It was along this track that the walk’s greatest thrill materialised.

I had never seen one before and was staggered how large it was: a perfectly camouflaged Green Rosella. With deep olive green feathers and broad tail, the bird was resting on a low branch. I stood watching for the few seconds before it flew off through the trees and disappeared. Today, as I write this blog post, I have checked the internet for photos and I am sorry to say I cannot find an image showing a bird as green as the bird I saw. I realise the Green Rosella has other colours which should have flashed at me, but they didn’t and it is the overwhelming sense of the green that I remember – even on its head (although perhaps the shadows of the green surrounding foliage led me to ‘see’ green).  I feel immensely privileged to have seen this spectacular specimen.

At 1.30pm I was passing a tiny curved shell beach below and continued on to where the waters of the Derwent River and Tommy’s Bight met.

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By 1.35pm the bottom of Tommy’s Bight was in full view.

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Tracks on the other side of the bay made it obvious that it was possible to continue walking south. On the hill top in the distance I could see the electricity pylon against which I had walked earlier in the day.  Another day, I will return to discover more.

By 1.45pm I had begun the return walk north and was back at Porters Bay and by 1.50pm I was back on the bitumen at Risdon. Only then did I notice an electricity pole on the other side of the road with its own name, ‘The Leaning Pole of Risdon’!

By the way, there are no public toilets, no cafes or restaurants, and no other facilities and services during this walk or in the suburb of Risdon.  So be prepared.

The rest of my walk was undertaken on the edge of Saundersons Road as it wound around the Derwent River with Risdon’s houses on the right. I reached the bottom of Risdon St by 2pm and then continued on in full view of the Bowen Bridge further north

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before passing Cleburne Street and Cemetery/Church Point Road. I reached the intersection with the East Derwent Highway at 2.10pm.

The view below was photographed at Risdon Cove looking towards the Derwent River while waiting for the bus.  The suburb Risdon can be accessed to the left of the car that is seen travelling on the road.  Land has been reclaimed across the Cove so that the East Derwent Highway can continue uninterrupted further north. I will walk along that road in Stage 7.

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Once at the bus stop (an unnumbered bus stop) at 2.15pm, I relaxed into the wait for Metro Bus number 694 that arrived 20 minutes later. Meanwhile, I was able to take a broad view of Risdon Cove, knowing this to be the starting point for Stage 7 of my walk along the Derwent River.

On the return bus I was treated to a ride through the large and dispersed suburb of Risdon Vale located some kilometres away. This suburb sits in an open valley skirting behind Tasmania’s main prison site, the Risdon Prison Complex.  ‘The mountain’ (Mount Wellington) is ever visible.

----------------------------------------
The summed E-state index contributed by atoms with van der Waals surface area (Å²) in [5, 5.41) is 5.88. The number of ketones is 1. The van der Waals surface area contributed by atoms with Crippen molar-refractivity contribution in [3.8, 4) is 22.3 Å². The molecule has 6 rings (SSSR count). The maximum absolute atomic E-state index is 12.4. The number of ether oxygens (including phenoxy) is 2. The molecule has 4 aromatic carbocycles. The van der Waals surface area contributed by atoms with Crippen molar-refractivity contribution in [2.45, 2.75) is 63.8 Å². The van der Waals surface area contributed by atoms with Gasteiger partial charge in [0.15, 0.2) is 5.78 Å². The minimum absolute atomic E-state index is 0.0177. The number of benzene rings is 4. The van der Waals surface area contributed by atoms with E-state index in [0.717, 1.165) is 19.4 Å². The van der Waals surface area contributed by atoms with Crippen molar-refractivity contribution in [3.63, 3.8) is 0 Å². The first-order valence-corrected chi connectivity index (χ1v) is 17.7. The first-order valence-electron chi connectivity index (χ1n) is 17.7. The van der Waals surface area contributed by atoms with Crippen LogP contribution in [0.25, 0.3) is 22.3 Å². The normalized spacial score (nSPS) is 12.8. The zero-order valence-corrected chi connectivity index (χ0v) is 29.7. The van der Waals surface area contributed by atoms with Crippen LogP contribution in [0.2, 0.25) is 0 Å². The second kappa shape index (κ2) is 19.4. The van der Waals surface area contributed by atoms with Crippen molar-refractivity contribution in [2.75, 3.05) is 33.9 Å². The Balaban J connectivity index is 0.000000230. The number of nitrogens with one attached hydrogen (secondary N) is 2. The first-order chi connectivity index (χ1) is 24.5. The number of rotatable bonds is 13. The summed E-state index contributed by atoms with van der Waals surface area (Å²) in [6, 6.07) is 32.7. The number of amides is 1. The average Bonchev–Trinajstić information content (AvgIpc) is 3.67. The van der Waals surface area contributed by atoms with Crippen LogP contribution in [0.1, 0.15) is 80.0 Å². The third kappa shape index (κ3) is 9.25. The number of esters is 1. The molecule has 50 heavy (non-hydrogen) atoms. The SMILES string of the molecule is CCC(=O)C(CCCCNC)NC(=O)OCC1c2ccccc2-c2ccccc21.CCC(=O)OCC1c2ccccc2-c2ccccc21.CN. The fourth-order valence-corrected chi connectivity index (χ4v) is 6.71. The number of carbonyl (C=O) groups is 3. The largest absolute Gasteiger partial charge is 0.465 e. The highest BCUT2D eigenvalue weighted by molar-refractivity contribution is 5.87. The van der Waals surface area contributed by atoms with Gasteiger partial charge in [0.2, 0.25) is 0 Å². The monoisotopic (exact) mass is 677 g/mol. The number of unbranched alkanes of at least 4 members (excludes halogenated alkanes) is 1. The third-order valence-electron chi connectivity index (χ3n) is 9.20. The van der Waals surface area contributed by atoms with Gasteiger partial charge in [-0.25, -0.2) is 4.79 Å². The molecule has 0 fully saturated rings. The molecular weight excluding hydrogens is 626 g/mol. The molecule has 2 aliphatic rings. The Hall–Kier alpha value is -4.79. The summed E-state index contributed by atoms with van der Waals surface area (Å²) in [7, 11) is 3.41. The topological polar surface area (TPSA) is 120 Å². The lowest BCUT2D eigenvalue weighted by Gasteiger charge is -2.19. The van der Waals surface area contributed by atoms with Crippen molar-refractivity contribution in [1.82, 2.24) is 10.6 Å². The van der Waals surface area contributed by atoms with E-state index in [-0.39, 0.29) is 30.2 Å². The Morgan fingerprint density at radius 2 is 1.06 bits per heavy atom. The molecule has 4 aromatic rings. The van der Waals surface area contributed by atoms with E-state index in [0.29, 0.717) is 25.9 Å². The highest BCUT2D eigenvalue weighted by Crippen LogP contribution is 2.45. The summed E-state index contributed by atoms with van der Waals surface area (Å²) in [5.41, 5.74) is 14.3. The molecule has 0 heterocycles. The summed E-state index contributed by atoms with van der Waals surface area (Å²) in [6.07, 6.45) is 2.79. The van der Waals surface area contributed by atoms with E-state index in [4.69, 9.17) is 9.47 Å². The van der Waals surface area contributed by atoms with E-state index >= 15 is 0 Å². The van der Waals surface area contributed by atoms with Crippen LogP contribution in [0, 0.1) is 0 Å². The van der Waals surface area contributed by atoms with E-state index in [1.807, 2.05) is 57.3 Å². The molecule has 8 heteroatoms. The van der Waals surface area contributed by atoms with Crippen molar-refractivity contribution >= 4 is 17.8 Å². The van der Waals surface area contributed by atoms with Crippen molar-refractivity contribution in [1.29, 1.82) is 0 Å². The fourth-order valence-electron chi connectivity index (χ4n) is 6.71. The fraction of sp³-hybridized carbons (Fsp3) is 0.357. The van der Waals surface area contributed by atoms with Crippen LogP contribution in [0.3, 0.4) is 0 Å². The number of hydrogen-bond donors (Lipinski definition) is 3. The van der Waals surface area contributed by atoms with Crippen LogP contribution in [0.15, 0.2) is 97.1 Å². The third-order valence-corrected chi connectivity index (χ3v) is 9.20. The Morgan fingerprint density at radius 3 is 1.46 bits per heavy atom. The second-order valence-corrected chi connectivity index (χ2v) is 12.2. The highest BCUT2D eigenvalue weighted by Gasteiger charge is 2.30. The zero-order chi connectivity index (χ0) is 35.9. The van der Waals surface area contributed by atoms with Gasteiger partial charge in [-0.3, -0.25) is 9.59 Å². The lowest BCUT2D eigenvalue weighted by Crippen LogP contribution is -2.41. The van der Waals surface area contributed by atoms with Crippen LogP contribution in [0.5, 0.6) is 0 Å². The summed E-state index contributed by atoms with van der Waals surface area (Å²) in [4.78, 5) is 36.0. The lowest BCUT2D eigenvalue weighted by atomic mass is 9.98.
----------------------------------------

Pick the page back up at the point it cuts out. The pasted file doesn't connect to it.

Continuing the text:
Eventually the bus turned back onto the East Derwent Highway and travelled via some suburban detours to the Eastlands Bus mall at Rosny Park on its way to Hobart. I am excited by the rich experiences offered by Stage 6 of this walk and look forward to leading friends along these paths. I hope my stories inspire others to have a look at this area or find their own walks of discovery.

From Geilston Bay to Risdon on Stage 6 of my walk along the Derwent River yesterday

Yesterday’s walk was a sensationally wonderful experience. Over a few posts I will colour in the rich fabric of the day, much of it in clean fresh smelling bushland (such as that at Tommy’s Bight in the photo below).

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To start with, I caught Metro bus 694 destined for Risdon Vale and Glenorchy (scheduled from the Hobart city bus mall at 9.03) on the eastern shore and travelled to bus stop 14 on the East Derwent Highway at Geilston Bay. Thankfully the Clarence City Council has erected a sign marking the start of the walk.

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From the bus stop, I walked along the edge of Geilston Bay then northwards around Bedlam Walls Point to Shag Bay and onwards to the top of the Bedlam Walls, where I was rewarded with panoramas across the Derwent River. My northwards walk continued into and across the East Risdon State Reserve before descending into the suburb of Risdon. I turned south and walked on the edge of the Derwent River to Porters Bay where I took my lunch break before continuing south to Tommy’s Bight.

Eventually I retraced my steps back to Risdon and continued along the water’s edge to the junction of Saunderson’s Road with the East Derwent Highway. The return bus stop for a 694 bus, which arrived at 2.35pm (with not another one due for two hours), was on the Highway across from Risdon and adjacent to the land and water marking the Risdon Cove area.

I was away from home for approximately 6 and ¼ hours, and walked a total of around 12 kms winding over many tracks and retracing parts of my walk.

Previously I had walked 23 kms of the length of the Derwent River.  Yesterday I added 3 kms which brings the new tally to 26 kms.